What is metastatis?
Metastasis is a process wherein cancer spreads from one part of the body to the other, affecting one or more organs. This may also be known as ‘secondary’ cancer, and is a late stage, meaning metastatic cancer has a lower possibility of being cured.
How does metastatis happen?
Cancer can spread from the primary cancer site to other areas of the body through the lymphatic system or through the bloodstream. Cancer cells spread from one organ to another in this way, and tumours then form in other parts of the body. This does not create a new cancer, but rather is a metastised form of the orginal cancer, e.g breast cancer which spreads to the lung does not become lung cancer, but is metastatic breast cancer.
What are the symptoms of metastatic cancer?
Metastatic cancer does not always show symptoms. If they are present, the symptoms of metastatic cancer depend on where the cancer has spread to and how large the tumours are. Symptoms may include bone fractures and pain (when the cancer has spread to the bone), headaches, seizures, and dizziness (when the cancer has spread to the brain), being short of breath (spread to the lungs), and jaundice or swelling in the abdomen (spread to the liver).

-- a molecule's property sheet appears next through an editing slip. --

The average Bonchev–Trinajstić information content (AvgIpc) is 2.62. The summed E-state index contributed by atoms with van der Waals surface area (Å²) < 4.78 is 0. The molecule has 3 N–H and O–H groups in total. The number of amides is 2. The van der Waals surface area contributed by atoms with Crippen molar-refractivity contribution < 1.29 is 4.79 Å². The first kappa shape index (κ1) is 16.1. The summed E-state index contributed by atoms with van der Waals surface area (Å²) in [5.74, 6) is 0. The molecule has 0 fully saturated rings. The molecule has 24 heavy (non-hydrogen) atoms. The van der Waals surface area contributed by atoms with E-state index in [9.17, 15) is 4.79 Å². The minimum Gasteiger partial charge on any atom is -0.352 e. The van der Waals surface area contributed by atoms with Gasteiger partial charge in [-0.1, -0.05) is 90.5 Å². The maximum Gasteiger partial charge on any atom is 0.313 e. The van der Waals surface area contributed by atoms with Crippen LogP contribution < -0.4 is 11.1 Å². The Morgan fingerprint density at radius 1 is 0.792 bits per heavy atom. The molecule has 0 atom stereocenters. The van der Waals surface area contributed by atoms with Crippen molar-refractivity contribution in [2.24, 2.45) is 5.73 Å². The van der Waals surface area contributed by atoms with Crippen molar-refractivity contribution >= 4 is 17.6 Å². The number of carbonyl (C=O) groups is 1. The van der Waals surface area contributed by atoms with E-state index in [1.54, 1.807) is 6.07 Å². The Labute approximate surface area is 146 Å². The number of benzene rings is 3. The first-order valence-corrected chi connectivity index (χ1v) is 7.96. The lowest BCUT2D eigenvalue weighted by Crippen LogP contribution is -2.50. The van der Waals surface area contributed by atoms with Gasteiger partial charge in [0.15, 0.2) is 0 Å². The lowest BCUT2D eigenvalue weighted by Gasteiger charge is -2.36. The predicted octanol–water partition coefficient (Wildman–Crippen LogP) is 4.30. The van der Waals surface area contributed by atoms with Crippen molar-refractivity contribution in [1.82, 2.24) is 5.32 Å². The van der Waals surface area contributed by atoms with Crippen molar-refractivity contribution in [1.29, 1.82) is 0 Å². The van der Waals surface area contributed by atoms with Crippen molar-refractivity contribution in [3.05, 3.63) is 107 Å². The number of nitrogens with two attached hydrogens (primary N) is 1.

What is the treatment for metastasis?
Once cancer has started spreading, it is difficult to then control it and treat it. Some metastatic cancers can be treated, but most cannot. The mainstay of treatment in cases where the cancer cannot be cured is to slow the growth of the cancer or to reduce or relieve the symptoms caused by it.
Treatment for metastatic cancer depends on the primary cancer form and where the cancer has spread.
Is metastasis preventable?
The risk of secondary cancer developing depends on many factors, such as the type of cancer and the age the patient develops the cancer. While secondary cancer can develop, it is important to note that the risk is relatively small. It is not yet possible to entirely prevent metastasis.
Which specialist treats metastatic cancer?
Cancer is often dealt with by various specialists as different specialties are involved in different areas of the treatment – for example, if surgery is necessary, a surgeon will be involved in treatment. However, the doctor who assesses, diagnoses and treats cancer is an oncologist.